*Temporal Artery (forehead) Thermometers: The sensor is “scanned” across the forehead to read the temperature. While these thermometers have quickly gained popularity with parents because of their ease of use, the reliability of temporal artery thermometers has not yet been verified.
*Pacifier Thermometers: Again, these may seem like another convenient option to parents, however they are not as accurate as a rectal thermometer. The pacifier thermometer should not be used in infants younger than 3 months.
*Glass Mercury Thermometers: The AAP now advises these not be used in order to prevent accidental exposure to mercury, which is an environmental toxin.
According to the American Academy of Pediatrics, taking a rectal temperature provides the most accurate reading for children younger than 3 years. Obviously, it is common for both parents and toddlers to have anxiety about doing anything that starts with the word “rectal.” Therefore, often parents choose to use an alternate method of measuring temperature in older infants and children. Following are some general guidelines as recommended by the AAP to help parents in determining the best option depending on their child and circumstances.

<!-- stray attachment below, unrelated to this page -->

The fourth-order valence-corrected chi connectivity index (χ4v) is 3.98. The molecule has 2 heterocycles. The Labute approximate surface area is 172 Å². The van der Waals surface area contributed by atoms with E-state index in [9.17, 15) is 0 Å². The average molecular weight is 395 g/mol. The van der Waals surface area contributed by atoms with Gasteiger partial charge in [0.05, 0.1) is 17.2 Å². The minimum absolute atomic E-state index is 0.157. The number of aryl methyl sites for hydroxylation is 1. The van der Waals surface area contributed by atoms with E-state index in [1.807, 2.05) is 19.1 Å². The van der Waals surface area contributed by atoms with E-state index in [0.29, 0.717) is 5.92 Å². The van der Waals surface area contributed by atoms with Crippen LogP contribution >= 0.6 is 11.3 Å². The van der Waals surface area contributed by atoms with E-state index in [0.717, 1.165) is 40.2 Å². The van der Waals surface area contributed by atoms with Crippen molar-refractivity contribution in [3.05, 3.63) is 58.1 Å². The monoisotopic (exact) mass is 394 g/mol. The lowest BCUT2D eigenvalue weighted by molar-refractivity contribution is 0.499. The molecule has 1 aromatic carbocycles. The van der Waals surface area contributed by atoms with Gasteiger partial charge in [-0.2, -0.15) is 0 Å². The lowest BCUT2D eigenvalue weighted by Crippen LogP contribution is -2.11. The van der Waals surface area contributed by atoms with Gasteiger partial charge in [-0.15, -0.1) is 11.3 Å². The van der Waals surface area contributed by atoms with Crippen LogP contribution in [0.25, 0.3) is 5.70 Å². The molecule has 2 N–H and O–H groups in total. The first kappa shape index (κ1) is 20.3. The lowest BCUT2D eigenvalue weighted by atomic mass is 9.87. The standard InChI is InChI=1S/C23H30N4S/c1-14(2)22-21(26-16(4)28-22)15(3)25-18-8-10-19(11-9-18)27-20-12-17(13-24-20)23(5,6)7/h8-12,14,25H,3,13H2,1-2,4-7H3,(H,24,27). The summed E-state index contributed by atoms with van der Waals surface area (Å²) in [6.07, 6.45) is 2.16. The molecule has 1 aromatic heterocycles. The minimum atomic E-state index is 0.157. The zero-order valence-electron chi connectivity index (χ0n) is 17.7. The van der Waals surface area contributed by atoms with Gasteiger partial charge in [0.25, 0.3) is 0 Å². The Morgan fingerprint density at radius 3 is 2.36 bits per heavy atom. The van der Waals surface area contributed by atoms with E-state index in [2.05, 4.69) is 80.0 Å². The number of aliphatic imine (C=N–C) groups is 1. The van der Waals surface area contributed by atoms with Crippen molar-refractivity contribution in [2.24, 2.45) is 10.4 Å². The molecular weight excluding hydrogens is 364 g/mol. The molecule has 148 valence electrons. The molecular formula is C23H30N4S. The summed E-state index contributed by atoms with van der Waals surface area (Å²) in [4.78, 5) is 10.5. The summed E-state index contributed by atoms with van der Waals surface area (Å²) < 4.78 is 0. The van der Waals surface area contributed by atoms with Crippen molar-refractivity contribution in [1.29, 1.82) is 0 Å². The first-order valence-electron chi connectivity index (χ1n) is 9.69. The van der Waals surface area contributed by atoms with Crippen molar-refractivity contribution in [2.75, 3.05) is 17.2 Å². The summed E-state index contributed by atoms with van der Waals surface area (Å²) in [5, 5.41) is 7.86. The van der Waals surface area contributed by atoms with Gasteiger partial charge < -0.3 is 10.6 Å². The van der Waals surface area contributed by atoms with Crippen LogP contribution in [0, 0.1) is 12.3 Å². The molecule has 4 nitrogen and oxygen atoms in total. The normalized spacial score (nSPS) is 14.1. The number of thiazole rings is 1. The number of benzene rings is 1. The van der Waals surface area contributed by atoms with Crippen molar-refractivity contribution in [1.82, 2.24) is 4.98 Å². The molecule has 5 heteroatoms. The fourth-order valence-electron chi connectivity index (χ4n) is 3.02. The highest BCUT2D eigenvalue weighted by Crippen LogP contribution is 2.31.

Birth to 3 Months: Rectal temperature using a digital thermometer is the standard for getting an accurate reading for all newborns and babies younger than 3 months. (For premature babies, consult your physician.) NOTE: It is not recommended to do excessive consecutive rectal readings because the repeated insertion of the thermometer to the rectum can potentially cause inflammation or other complications. To put it more simply, parents should not check a rectal temperature unless there is concern of a fever. (Consult your physician for any questions regarding taking a rectal temperature.)